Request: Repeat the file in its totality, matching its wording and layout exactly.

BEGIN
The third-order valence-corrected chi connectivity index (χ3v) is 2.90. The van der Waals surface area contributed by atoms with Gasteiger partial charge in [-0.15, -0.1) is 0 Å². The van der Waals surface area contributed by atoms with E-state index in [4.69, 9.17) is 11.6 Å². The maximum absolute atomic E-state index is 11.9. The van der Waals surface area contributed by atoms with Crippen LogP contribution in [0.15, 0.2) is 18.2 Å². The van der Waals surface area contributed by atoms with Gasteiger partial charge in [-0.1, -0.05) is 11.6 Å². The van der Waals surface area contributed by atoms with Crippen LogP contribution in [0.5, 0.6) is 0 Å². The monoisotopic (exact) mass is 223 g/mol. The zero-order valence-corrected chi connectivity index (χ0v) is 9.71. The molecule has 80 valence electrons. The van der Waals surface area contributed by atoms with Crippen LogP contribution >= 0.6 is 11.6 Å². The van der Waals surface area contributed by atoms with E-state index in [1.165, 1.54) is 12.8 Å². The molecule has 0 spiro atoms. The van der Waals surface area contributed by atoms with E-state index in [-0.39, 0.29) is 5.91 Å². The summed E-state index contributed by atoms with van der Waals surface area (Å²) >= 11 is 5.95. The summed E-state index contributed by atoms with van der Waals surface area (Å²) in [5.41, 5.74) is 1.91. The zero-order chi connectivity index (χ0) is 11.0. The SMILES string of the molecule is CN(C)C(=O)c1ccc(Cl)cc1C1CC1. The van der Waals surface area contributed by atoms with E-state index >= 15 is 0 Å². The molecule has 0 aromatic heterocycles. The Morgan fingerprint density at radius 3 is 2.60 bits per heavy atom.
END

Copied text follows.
The third-order valence-corrected chi connectivity index (χ3v) is 2.90. The van der Waals surface area contributed by atoms with Gasteiger partial charge in [-0.15, -0.1) is 0 Å². The van der Waals surface area contributed by atoms with E-state index in [4.69, 9.17) is 11.6 Å². The maximum absolute atomic E-state index is 11.9. The van der Waals surface area contributed by atoms with Crippen LogP contribution in [0.15, 0.2) is 18.2 Å². The van der Waals surface area contributed by atoms with Gasteiger partial charge in [-0.1, -0.05) is 11.6 Å². The van der Waals surface area contributed by atoms with Crippen LogP contribution in [0.5, 0.6) is 0 Å². The monoisotopic (exact) mass is 223 g/mol. The zero-order valence-corrected chi connectivity index (χ0v) is 9.71. The molecule has 80 valence electrons. The van der Waals surface area contributed by atoms with Crippen LogP contribution >= 0.6 is 11.6 Å². The van der Waals surface area contributed by atoms with E-state index in [1.165, 1.54) is 12.8 Å². The molecule has 0 spiro atoms. The van der Waals surface area contributed by atoms with E-state index in [-0.39, 0.29) is 5.91 Å². The summed E-state index contributed by atoms with van der Waals surface area (Å²) >= 11 is 5.95. The summed E-state index contributed by atoms with van der Waals surface area (Å²) in [5.41, 5.74) is 1.91. The zero-order chi connectivity index (χ0) is 11.0. The SMILES string of the molecule is CN(C)C(=O)c1ccc(Cl)cc1C1CC1. The van der Waals surface area contributed by atoms with E-state index >= 15 is 0 Å². The molecule has 0 aromatic heterocycles. The Morgan fingerprint density at radius 3 is 2.60 bits per heavy atom.